My mind was made up. Since I am a tad technologically challenged, I had to lean on my wife’s magnificent skills. She expertly logged into www.cowin.gov.in. She typed in my cellphone number, and before I could say “Covid”, a one-time-password pinged on my device. I’ve never quite figured why we get so nervous about OTPs? They are valid for 10 minutes, but we fret, fidget and fumble as if they will disappear in 10 seconds.

Anyway, I blurted out the number within those artificial 10 seconds, which she again typed into the screen. Voila! The registration page opened up. Now she tagged the Aadhar IDs of her parents and myself – all three of us – on to my cellphone.

Within minutes, we had booked our ‘forenoon slots’ at a leading hospital in New Delhi.

We were supposed to get an SMS confirming our appointment, but we never did (that was the first glitch we had encountered up to that point). But the platform more than made up for this aberration by allowing us to download pdf sheets with all relevant appointment details.

Vaccination Day!

V-Day dawned crisp and fresh. I had had a jumpy night anticipating the vax. I needn’t have. Everything went off without a hitch (confession – like several privileged ‘south Delhi types’, we had sent an outrider to recce and smoothen it out for us). We collected our token numbers and were ushered into a waiting room where a dozen other applicants were seated. The nurse called us out one by one, checking our temperatures, oxygen levels, and blood pressures. Everything was in order. Next, we were called in to the ‘jab room’, where a cheerful lady asked for our Aadhar IDs (third such requisition that morning!), punched more stuff into her computer, and released us for the actual prick.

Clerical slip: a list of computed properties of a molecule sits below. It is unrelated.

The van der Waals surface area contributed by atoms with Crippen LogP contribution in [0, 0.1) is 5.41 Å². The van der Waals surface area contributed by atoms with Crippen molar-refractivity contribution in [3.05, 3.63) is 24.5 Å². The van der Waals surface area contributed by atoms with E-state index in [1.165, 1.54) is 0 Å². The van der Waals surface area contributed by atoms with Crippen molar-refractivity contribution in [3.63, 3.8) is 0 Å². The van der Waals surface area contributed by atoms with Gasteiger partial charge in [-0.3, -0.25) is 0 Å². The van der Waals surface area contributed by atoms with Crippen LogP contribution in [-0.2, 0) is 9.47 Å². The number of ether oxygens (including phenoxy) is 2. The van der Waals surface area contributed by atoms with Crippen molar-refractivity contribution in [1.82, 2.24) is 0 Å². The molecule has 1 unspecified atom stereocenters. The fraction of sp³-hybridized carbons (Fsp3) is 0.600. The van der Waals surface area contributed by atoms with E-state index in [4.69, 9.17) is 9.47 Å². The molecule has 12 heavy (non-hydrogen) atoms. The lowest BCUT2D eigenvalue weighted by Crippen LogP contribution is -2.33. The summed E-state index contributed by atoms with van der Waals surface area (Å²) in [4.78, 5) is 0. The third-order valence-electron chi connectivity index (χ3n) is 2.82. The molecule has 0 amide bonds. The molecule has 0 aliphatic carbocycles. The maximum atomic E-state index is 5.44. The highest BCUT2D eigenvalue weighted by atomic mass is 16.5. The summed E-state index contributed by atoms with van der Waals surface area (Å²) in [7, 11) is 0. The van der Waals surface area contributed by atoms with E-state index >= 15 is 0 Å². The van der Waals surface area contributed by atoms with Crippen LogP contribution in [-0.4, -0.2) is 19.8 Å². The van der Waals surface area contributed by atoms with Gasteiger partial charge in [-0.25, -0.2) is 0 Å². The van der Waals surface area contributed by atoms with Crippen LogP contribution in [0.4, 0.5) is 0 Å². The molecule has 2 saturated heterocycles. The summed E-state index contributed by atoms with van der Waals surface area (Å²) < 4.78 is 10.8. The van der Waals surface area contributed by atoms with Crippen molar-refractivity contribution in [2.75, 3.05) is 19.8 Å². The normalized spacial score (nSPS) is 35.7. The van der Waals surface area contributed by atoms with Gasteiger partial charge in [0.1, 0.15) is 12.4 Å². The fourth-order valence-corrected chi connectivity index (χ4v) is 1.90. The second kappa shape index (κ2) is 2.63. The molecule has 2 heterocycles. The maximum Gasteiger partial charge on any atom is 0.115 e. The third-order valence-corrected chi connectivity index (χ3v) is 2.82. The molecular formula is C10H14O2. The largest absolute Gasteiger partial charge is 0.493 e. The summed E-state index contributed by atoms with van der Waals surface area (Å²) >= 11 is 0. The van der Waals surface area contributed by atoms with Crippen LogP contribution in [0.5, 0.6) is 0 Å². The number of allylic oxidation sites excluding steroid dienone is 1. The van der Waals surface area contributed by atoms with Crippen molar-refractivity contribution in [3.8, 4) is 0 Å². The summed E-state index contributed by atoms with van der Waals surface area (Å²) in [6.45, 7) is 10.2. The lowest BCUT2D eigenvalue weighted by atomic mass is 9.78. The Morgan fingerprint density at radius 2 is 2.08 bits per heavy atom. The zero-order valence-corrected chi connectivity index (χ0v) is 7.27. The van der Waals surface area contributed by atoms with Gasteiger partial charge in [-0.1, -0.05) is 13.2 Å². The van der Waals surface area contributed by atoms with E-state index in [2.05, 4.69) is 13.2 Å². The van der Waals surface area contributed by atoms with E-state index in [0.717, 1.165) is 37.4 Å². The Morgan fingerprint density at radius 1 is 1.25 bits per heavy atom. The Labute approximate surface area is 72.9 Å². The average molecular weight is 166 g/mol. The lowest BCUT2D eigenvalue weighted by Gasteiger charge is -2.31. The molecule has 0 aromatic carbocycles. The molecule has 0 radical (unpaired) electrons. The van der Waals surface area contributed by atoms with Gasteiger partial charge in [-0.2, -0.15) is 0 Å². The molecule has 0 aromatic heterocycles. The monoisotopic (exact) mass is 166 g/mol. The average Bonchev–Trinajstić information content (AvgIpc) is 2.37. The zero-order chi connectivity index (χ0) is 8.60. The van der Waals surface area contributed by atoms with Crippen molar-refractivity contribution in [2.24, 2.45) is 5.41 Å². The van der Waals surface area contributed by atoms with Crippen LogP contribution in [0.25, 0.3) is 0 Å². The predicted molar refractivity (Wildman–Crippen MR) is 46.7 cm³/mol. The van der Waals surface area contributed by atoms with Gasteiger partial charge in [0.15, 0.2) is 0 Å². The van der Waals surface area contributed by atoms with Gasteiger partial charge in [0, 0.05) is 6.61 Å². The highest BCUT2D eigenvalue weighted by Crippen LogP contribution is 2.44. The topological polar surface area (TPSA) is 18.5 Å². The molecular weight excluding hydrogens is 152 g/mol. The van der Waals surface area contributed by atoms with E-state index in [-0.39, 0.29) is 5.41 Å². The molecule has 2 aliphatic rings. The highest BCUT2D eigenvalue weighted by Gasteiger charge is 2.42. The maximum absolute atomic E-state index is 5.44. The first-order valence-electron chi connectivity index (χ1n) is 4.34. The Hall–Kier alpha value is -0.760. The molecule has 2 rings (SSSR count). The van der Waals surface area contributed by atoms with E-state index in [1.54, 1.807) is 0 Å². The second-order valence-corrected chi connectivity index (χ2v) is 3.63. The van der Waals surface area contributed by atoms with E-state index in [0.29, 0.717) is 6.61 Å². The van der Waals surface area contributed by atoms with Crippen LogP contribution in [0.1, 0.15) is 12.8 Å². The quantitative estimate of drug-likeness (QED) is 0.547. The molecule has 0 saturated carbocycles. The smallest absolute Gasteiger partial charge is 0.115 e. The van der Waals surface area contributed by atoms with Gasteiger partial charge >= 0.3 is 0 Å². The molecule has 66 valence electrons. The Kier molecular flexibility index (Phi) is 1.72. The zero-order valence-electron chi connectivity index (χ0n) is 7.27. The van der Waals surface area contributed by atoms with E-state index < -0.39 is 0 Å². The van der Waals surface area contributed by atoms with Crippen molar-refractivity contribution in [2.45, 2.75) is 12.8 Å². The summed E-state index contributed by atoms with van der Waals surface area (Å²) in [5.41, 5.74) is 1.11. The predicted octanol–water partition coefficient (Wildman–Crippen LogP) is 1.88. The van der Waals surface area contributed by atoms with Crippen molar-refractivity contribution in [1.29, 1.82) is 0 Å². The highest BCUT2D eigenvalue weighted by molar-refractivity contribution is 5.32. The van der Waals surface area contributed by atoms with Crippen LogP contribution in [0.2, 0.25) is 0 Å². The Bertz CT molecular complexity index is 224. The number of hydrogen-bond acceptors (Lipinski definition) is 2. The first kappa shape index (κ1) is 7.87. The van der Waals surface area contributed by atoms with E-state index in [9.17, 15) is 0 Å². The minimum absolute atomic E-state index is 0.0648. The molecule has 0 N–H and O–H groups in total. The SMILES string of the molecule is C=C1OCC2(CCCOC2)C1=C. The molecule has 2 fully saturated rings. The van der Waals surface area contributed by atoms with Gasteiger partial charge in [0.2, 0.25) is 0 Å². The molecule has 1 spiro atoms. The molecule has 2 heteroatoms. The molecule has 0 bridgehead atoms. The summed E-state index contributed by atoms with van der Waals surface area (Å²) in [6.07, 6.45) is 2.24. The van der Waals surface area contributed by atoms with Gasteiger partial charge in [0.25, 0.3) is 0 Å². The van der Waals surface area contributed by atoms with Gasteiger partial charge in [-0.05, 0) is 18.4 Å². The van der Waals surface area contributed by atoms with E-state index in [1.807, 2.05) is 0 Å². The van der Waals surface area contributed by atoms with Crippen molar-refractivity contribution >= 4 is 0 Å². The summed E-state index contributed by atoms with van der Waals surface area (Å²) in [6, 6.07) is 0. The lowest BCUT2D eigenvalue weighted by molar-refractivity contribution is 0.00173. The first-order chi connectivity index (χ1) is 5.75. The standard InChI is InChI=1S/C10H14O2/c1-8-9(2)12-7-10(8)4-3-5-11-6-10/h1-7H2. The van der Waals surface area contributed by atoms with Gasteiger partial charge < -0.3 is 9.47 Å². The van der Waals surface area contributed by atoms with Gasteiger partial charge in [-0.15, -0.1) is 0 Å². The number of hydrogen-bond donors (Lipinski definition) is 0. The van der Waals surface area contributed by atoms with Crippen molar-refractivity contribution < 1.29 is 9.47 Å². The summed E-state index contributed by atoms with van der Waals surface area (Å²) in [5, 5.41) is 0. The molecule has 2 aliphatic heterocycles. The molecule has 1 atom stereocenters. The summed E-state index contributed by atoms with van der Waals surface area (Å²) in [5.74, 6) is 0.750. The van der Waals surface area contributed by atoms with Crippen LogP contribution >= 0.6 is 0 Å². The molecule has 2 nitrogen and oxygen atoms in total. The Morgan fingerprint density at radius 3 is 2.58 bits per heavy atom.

A health worker administers the Covishield vaccine, to senior citizens at Rajiv Gandhi Super Speciality Hospital in New Delhi, on March 1, 2021. (Photographer: T. Narayan/Bloomberg)
A health worker administers the Covishield vaccine, to senior citizens at Rajiv Gandhi Super Speciality Hospital in New Delhi, on March 1, 2021. (Photographer: T. Narayan/Bloomberg)

“Take a deep breath, sir”, the administering nurse said, and charmingly plunged the needle into my left bicep. No, ma’am, I did not wince a bit.